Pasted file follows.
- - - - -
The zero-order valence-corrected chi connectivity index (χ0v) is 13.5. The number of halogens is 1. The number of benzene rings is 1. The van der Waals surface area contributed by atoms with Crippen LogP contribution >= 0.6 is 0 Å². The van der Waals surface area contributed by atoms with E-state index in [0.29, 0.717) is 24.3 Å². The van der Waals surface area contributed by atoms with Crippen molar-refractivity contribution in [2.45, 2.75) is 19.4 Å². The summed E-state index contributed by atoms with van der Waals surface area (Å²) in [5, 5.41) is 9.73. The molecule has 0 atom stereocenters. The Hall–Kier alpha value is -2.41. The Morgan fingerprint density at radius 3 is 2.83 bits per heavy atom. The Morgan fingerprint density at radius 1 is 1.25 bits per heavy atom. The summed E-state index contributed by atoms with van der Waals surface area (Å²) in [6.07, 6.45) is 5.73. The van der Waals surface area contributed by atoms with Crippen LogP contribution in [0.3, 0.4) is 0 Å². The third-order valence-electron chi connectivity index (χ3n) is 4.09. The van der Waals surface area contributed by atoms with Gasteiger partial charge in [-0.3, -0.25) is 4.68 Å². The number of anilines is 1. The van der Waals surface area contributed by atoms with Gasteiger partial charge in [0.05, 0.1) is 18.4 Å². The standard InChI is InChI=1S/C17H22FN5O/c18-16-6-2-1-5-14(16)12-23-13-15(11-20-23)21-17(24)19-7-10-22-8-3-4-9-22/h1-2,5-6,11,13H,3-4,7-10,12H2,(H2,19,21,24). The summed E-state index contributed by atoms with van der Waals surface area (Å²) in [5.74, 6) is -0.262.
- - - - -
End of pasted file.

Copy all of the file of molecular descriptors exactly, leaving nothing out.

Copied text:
The zero-order valence-corrected chi connectivity index (χ0v) is 13.5. The number of halogens is 1. The number of benzene rings is 1. The van der Waals surface area contributed by atoms with Crippen LogP contribution >= 0.6 is 0 Å². The van der Waals surface area contributed by atoms with E-state index in [0.29, 0.717) is 24.3 Å². The van der Waals surface area contributed by atoms with Crippen molar-refractivity contribution in [2.45, 2.75) is 19.4 Å². The summed E-state index contributed by atoms with van der Waals surface area (Å²) in [5, 5.41) is 9.73. The molecule has 0 atom stereocenters. The Hall–Kier alpha value is -2.41. The Morgan fingerprint density at radius 3 is 2.83 bits per heavy atom. The Morgan fingerprint density at radius 1 is 1.25 bits per heavy atom. The summed E-state index contributed by atoms with van der Waals surface area (Å²) in [6.07, 6.45) is 5.73. The van der Waals surface area contributed by atoms with Crippen LogP contribution in [0.3, 0.4) is 0 Å². The third-order valence-electron chi connectivity index (χ3n) is 4.09. The van der Waals surface area contributed by atoms with Gasteiger partial charge in [-0.3, -0.25) is 4.68 Å². The number of anilines is 1. The van der Waals surface area contributed by atoms with Gasteiger partial charge in [0.05, 0.1) is 18.4 Å². The standard InChI is InChI=1S/C17H22FN5O/c18-16-6-2-1-5-14(16)12-23-13-15(11-20-23)21-17(24)19-7-10-22-8-3-4-9-22/h1-2,5-6,11,13H,3-4,7-10,12H2,(H2,19,21,24). The summed E-state index contributed by atoms with van der Waals surface area (Å²) in [5.74, 6) is -0.262.